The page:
You know the Futurama episode where Fry drinks 100 cups of coffee? This is the 2020 Mercedes-AMG A35 in a nutshell. There is no shutdown switch. There are no lulls. It is a ball of perennial energy, a continuous frenzied tumult. If you’re wondering what sacrifice is required in an AMG vehicle starting at around $ 45,000, it’s hidden in the fact that this little sedan will never take your breath away.
- The hustle and bustle of compact cars
- Excellent cab technology
- Not overly expensive
I do not like
- Fast DCT tuning
- Inconsistent power delivery
- Stiffness lasting more than 4 hours
Light as a feather, stiff as a board
OK, the A35’s lack of cold isn’t quite complete. Starting the car is actually a pretty quiet affair, its turbo 2.0-liter I4 leaping to life with (predictably) less hype than some of AMG’s heavier hitters. Considering there has to be room for the A45 on top, this isn’t a big surprise, although I admit I’m a cold start fanatic.
Every other femtosecond of existence within the A35, however, is designed for high energy, not always for the best. Let’s take the engine – its 302 horsepower and 295 pound-foot power isn’t record-breaking, but it’s more than enough to send this sedan on the horizon. And this will happen often, thanks to a strange power delivery. The four-cylinder takes a second to increase thrust, and somewhere before 3,000 rpm, the car will go from a leisurely pace to a strong forward motion with less regard than I would like for the throttle position when reaches the maximum torque range of the engine. Half the time I try to snap a crack in the street, I miss it because I got over it quickly. Sure that sounds excellent while the hand sweeps the tachometer, I just wish that the delivery was even remotely linear.
This feeling of tension also extends to the seven-speed dual-clutch automatic transmission. When the A35 goes through corners, the DCT smoothly shifts from gear to gear. At any rate below that, it becomes more than a little annoying. Starting from a stop requires what feels like a full second of clutch slip, making starting off a side road to an artery difficult, and the problem is compounded further when the engine decides it’s time for maximum acceleration. If my brain is working fast enough to say, “No, I’m not going to make this space,” panicking the throttle midslip causes a rather unnerving noise deep in the powertrain. Slower and round-the-city shifts look janky regardless of vehicle mode. A conventional automatic torque converter would go to long way to make this machine more normal during daily operation.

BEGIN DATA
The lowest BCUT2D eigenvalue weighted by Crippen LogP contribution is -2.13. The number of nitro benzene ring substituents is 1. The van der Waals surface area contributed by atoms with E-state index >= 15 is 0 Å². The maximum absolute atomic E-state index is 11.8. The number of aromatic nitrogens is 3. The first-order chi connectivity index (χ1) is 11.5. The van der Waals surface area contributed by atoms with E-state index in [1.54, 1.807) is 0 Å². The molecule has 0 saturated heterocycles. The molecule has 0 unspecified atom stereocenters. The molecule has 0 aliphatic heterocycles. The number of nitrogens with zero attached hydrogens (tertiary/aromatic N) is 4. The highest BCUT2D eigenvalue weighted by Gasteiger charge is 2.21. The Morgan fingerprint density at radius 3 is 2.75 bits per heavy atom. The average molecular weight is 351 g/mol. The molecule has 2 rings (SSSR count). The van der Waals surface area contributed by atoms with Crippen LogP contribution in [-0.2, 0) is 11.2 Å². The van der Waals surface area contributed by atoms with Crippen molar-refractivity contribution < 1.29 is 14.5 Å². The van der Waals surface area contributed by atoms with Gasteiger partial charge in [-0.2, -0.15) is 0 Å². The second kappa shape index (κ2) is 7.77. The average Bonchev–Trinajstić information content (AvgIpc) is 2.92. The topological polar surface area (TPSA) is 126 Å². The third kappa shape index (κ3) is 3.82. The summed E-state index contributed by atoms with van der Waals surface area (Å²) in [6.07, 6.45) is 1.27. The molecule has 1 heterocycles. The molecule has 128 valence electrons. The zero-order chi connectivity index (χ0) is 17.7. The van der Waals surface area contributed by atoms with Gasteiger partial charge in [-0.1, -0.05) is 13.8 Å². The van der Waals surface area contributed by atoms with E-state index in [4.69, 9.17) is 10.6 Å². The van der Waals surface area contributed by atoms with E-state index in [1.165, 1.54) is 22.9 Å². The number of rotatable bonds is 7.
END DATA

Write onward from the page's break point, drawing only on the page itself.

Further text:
Just like the larger Mercedes-AMG C43, the A35 is consistently stiff. My tester’s optional sports suspension ($ 850) contributes to this, but the mode labeled “Comfort” never lives up to that moniker, as I’m keenly and constantly aware of every bumpy piece of road. Put it in Sport and the car will stay flat, which is great for driving down curvy back roads to the beat. It’s hectic, sure, but the A35 is well composed, never once makes me feel like the car is unstable as I dig deeper. The steering is well thought out and direct, and combined with large steel brakes that could stop a much larger car, it’s very hard not to have fun on the A35. Just make sure you’re constantly on the lookout for that kind of fun, because again, there’s no stopping it.
Mercedes-AMG has to save most of the A35’s chill for highway speeds, because its fuel economy is pretty decent. I have no trouble meeting and beating the EPA’s estimates of 24 miles per city gallon and 31 mpg on the highway, although the fuel tank is a bit small at 13.5 gallons.
Medium on the outside, comfortable on the inside
While I’m a little disappointed that the US can’t find the A-Class Hatchback in Europe, I’m just happy we have the A-Class. Ever since I first drove this little sedan, I’ve loved its proportions and its slightly angry visual behavior. Clad in black paint and devoid of chrome, my tester is a menacing little thing, with the standard AMG package offering a little more aggression through the fascias, and further enhanced with a $ 750 AMG night package that throws a whole bunch of black finishes.